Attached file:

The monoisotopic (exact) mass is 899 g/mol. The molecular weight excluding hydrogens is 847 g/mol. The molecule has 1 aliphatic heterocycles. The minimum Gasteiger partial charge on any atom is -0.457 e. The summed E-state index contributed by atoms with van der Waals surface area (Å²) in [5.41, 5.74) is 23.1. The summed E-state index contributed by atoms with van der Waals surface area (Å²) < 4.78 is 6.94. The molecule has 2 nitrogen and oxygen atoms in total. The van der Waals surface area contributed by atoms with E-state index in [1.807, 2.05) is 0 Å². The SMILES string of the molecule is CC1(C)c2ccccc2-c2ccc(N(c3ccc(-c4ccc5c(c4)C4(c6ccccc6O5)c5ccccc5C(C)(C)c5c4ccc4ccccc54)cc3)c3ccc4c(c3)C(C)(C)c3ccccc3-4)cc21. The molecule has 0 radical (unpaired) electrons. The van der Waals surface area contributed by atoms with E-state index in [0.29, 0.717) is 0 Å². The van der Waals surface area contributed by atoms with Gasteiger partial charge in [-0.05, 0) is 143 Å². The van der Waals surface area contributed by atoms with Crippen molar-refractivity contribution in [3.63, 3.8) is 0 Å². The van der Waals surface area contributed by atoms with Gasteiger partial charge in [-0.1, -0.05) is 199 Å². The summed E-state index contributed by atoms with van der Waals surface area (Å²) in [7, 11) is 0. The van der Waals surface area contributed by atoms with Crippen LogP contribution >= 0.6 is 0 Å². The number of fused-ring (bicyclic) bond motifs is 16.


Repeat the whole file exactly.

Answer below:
The monoisotopic (exact) mass is 899 g/mol. The molecular weight excluding hydrogens is 847 g/mol. The molecule has 1 aliphatic heterocycles. The minimum Gasteiger partial charge on any atom is -0.457 e. The summed E-state index contributed by atoms with van der Waals surface area (Å²) in [5.41, 5.74) is 23.1. The summed E-state index contributed by atoms with van der Waals surface area (Å²) < 4.78 is 6.94. The molecule has 2 nitrogen and oxygen atoms in total. The van der Waals surface area contributed by atoms with E-state index in [1.807, 2.05) is 0 Å². The SMILES string of the molecule is CC1(C)c2ccccc2-c2ccc(N(c3ccc(-c4ccc5c(c4)C4(c6ccccc6O5)c5ccccc5C(C)(C)c5c4ccc4ccccc54)cc3)c3ccc4c(c3)C(C)(C)c3ccccc3-4)cc21. The molecule has 0 radical (unpaired) electrons. The van der Waals surface area contributed by atoms with E-state index in [0.29, 0.717) is 0 Å². The van der Waals surface area contributed by atoms with Gasteiger partial charge in [-0.05, 0) is 143 Å². The van der Waals surface area contributed by atoms with Crippen molar-refractivity contribution in [3.63, 3.8) is 0 Å². The van der Waals surface area contributed by atoms with Gasteiger partial charge in [-0.1, -0.05) is 199 Å². The summed E-state index contributed by atoms with van der Waals surface area (Å²) in [7, 11) is 0. The van der Waals surface area contributed by atoms with Crippen LogP contribution >= 0.6 is 0 Å². The number of fused-ring (bicyclic) bond motifs is 16.